Instructor – Chuck Schnell, M.A. has both a BA and MA in landscape design. He works in planning and design for WCLDA in Ashfield, MA. He is a recipient of the Garden Club of America McLaren Fellowship to study abroad. He has strong knowledge of ornamental plants, landscape design and construction expertise.
Guest Instructor – Walter Cudnohufsky, M.L.A. is a long time dedicated teacher. Having founded and for twenty years directed the nationally acclaimed Conway (Mass.) School of Landscape Design, he has honed a reasoned approach to planning design. Currently his firm is engaged in many diverse and stimulating planning/design projects throughout the region.
Classes meet on Mondays, February 2, 9, 16 and 23, from 6 – 9pm.
This course will cover the production basics for strawberries, brambles (raspberry/blackberry), blueberries and grapes for New England conditions. Site and soil requirements, planting systems, pruning practices and integrated pest management practices will be covered for each fruit type. If time allows, other fruits, such as currants and gooseberries, aronia, saskatoons, etc.) may also be discussed.
Instructor – Sonia Schloemann, M.S., has B.S. and M.S. degrees in Plant and Soil Sciences, both from UMass. She has worked in the area of small-fruit production since 1987, with a focus on Integrated Pest Management (IPM) and sustainable practices. She is interested in and promotes non-chemical methods for insect and disease management (e.g., biological control of spider mites using native predatory mites), introduces innovative production practices (e.g., greenhouse raspberry production), demonstrates new crops and cropping systems (e.g., cold-climate table grape and wine grape production) and helps fruit growers cope with some of the most intransigent pests (e.g., spotted-wing Drosophila). Her interests also include promoting native pollinator conservation and soil health improvement for commercial fruit growers.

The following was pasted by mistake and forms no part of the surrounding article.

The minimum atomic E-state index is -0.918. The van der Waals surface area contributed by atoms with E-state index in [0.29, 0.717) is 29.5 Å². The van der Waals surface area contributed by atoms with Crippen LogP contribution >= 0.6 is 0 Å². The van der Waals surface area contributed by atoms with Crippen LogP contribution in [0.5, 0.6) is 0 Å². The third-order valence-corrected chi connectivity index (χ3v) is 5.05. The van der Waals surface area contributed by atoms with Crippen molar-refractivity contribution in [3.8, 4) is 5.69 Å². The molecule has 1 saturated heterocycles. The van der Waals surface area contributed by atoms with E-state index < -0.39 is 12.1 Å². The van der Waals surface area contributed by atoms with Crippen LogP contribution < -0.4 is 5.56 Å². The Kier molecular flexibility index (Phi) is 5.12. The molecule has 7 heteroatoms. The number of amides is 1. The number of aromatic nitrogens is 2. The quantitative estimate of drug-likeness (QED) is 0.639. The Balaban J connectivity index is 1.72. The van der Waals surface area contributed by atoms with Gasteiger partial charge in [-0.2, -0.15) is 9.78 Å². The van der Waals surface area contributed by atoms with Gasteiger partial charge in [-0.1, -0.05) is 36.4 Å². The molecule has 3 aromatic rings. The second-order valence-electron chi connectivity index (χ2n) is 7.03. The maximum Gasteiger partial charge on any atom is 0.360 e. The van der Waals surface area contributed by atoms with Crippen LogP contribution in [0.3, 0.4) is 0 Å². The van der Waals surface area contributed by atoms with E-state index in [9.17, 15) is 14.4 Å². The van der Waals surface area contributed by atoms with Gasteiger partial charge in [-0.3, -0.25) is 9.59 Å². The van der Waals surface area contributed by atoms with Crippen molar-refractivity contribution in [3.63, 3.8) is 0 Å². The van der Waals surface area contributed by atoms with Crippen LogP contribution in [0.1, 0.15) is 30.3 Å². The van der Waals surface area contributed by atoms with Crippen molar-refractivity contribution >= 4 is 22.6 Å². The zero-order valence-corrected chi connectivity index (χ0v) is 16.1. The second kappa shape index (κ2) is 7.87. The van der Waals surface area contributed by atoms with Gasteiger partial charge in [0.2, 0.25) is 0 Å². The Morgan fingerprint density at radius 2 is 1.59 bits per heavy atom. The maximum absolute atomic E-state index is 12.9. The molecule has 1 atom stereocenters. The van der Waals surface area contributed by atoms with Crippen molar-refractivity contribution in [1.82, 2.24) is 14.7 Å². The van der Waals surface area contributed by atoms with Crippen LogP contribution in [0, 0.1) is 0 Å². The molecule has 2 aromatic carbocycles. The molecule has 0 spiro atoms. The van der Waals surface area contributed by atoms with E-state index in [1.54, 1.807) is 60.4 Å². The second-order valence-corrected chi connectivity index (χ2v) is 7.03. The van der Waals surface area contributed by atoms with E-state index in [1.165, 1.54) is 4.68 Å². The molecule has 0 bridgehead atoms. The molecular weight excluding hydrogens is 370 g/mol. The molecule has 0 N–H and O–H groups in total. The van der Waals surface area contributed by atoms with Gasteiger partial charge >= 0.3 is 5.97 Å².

Classes meet on Tuesdays, 6-9pm: February 3, 10, 17, 24, 2015.
Learn about the maintenance considerations that should be integrated into the design process. Students’ horticultural knowledge will expand to factor sustainable maintenance concerns with cost effectiveness into plant selection. Learn procedures for perennials, woody plants and lawns including transplanting, staking, fertilizing, winterizing, mulching, plant pathology and pest control with an emphasis on deer control. This class can be taken as a core requirement for the Horticulture Certificate Level I program, or as an individual class.
Instructor – Brad Roeller, B.S. is a private landscape garden supervisor for Altamont Estate in NY. He is the former Garden Manager for the New York Botanical Garden and has spent his entire career in horticulture with a focus on sustainable gardening. He lectures extensively and instructs at the New York Botanical Garden, Berkshire Botanical Garden and for New England Grows.
Discounted price for 3 Spring Level I courses: $475
Classes meet on Mondays, 6-9 pm: March 2, 9, 16, 23, 30, 2015.
Focus on the “big picture” and learn the principles of design, importance of drainage, and view slides of both successful and troubled landscapes. Site selection, design concepts and client presentations will be addressed and students will complete landscape design assignments. This class has 5 sessions.
Instructor – Craig Okerstrom Lang, ASLA is a landscape architect located in Berkshire County. His vast business experiences ranges from public to private projects. He teaches a variety of programs for the botanical garden including graphic, design and business practices.
Discounted price for 3 Spring Level I courses: $475
Classes meet on Tuesdays, 6-9pm: March 3, 10, 17, 24 and 31, 2015.